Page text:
The cropland at the Wattles Center is farmed by lifetime Warren County resident, Roger Woolf who was very proud to have the property certified after all his hard work stewarding the production land over the years. He said, “We want to maintain soil health. Without good soil we won’t be farming. Healthy soil means healthy plants, healthy streams, and healthy wildlife. [Conservation] is part of the farmer’s job and working with good partners, like NJ Audubon, to achieve shared goals is important.”

For more information on River-Friendly Farm Certification, please contact Kara Hasko at North Jersey Resource Conservation and Development (NJRC&D), (908)852-2576 ext. 126. North Jersey RC&D is seeking more River-Friendly Farm applicants and is available to speak with any interested group or individual about the program.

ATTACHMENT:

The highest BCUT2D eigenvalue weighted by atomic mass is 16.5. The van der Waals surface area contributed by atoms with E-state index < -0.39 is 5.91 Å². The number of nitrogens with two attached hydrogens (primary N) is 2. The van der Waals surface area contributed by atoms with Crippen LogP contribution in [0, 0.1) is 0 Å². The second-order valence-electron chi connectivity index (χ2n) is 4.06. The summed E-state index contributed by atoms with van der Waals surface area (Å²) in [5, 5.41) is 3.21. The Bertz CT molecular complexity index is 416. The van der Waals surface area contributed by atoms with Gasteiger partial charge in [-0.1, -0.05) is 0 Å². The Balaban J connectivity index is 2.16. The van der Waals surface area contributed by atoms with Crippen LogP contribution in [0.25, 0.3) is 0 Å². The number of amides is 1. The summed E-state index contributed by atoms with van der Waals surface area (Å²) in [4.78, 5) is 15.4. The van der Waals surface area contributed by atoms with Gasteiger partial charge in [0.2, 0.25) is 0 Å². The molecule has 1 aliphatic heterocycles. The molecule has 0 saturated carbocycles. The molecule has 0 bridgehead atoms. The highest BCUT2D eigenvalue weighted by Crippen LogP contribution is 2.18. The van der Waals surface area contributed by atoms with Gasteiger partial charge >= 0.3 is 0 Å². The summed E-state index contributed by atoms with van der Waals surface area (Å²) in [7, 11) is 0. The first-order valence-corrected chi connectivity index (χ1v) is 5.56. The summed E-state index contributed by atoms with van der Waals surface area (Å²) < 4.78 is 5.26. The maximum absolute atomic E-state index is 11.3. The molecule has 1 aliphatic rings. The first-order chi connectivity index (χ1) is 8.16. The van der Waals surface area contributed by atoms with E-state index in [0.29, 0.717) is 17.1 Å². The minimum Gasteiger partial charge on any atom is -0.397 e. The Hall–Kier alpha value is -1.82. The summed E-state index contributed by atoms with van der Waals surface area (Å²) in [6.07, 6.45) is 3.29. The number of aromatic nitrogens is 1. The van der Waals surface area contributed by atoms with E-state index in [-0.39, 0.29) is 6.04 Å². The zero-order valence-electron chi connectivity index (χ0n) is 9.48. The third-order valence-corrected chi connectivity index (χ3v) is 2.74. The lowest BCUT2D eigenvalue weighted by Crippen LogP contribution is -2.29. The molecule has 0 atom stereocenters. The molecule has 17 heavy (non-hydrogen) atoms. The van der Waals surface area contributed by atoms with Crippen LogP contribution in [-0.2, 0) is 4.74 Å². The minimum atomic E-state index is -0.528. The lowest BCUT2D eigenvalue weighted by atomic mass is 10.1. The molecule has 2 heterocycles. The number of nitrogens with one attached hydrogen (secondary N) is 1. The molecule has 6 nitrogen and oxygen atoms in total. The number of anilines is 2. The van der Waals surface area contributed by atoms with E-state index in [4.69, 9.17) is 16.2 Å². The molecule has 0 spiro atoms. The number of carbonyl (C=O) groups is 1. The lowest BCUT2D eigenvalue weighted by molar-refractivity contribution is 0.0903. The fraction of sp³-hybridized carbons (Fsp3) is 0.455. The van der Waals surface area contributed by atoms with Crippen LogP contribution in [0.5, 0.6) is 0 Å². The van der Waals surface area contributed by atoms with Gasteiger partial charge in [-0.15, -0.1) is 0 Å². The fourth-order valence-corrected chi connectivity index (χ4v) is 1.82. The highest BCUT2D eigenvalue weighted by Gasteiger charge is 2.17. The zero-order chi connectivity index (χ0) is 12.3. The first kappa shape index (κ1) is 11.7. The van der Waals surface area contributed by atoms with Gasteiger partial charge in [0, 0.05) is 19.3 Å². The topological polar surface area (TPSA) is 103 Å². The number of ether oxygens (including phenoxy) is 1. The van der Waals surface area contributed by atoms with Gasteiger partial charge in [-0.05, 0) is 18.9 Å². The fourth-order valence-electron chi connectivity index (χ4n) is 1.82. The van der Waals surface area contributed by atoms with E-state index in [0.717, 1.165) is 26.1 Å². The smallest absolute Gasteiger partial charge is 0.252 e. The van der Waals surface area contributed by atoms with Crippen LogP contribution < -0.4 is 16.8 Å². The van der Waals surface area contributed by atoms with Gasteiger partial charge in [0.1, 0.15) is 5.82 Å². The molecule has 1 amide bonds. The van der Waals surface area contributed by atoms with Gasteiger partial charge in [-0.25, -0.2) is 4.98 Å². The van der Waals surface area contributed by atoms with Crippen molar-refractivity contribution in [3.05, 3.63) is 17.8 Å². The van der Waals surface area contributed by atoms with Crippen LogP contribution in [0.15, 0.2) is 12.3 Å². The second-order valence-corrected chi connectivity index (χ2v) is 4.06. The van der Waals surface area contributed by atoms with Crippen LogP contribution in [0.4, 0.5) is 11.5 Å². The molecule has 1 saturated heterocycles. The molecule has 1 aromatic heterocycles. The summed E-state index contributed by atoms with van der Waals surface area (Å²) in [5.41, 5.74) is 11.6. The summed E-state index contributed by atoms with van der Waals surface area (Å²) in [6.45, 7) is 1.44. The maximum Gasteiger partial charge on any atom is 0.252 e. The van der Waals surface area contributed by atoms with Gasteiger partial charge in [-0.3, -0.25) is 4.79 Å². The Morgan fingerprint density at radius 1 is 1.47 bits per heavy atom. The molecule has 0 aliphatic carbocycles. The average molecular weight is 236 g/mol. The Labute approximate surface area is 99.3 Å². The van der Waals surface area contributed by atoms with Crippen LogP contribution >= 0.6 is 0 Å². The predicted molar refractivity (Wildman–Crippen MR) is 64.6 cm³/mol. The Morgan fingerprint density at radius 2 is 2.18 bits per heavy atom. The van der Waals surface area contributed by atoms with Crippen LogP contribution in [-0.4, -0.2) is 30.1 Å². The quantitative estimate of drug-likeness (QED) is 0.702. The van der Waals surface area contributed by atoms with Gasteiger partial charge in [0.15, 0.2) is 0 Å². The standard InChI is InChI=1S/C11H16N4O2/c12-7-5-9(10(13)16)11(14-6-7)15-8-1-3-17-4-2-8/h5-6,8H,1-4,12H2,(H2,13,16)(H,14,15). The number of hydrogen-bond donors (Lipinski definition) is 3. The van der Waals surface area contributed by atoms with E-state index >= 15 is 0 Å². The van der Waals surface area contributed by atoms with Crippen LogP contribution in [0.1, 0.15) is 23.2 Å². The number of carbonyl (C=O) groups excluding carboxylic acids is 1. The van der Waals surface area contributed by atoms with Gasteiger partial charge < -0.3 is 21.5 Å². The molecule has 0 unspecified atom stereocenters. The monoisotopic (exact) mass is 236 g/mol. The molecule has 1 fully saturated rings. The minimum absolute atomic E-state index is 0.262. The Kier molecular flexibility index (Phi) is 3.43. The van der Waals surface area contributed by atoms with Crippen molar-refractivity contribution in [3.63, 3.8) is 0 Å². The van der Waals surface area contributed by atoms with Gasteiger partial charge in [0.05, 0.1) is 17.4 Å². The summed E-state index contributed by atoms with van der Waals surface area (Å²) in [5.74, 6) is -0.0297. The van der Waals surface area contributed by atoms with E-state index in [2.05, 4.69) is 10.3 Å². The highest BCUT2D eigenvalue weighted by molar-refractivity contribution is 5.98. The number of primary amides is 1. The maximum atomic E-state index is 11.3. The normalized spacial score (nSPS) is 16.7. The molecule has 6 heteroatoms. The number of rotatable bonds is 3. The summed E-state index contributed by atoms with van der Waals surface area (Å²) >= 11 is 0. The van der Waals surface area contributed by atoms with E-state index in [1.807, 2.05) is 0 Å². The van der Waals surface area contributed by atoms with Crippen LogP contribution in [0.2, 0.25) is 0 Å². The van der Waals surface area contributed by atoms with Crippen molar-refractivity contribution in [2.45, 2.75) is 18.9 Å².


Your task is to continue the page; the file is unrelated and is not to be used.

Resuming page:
North Jersey RC&D presented the River Friendly Certified Farm to NJAAs part of the Delaware River Watershed Initiative, NJRC&D and NJ Audubon are also looking to engage more landowners/farmers for enrollment into the various federal conservation cost share programs for conducting conservation practices on their land; in some cases free plant material may be available. For more information please contact NJRC&D at (908) 574-5368 or NJA Stewardship Project Director, John Parke at john.parke@njaudubon.org

Photo: Kara Hasko of North Jersey RC&D presented the River Friendly Certified Farm sign to (From Left to Right): NJA Wattles Staff: Lindsay Gafford, John Parke, Roger Woolf (Farmer), John Cecil, Gylla MacGregor, and Don Donnelly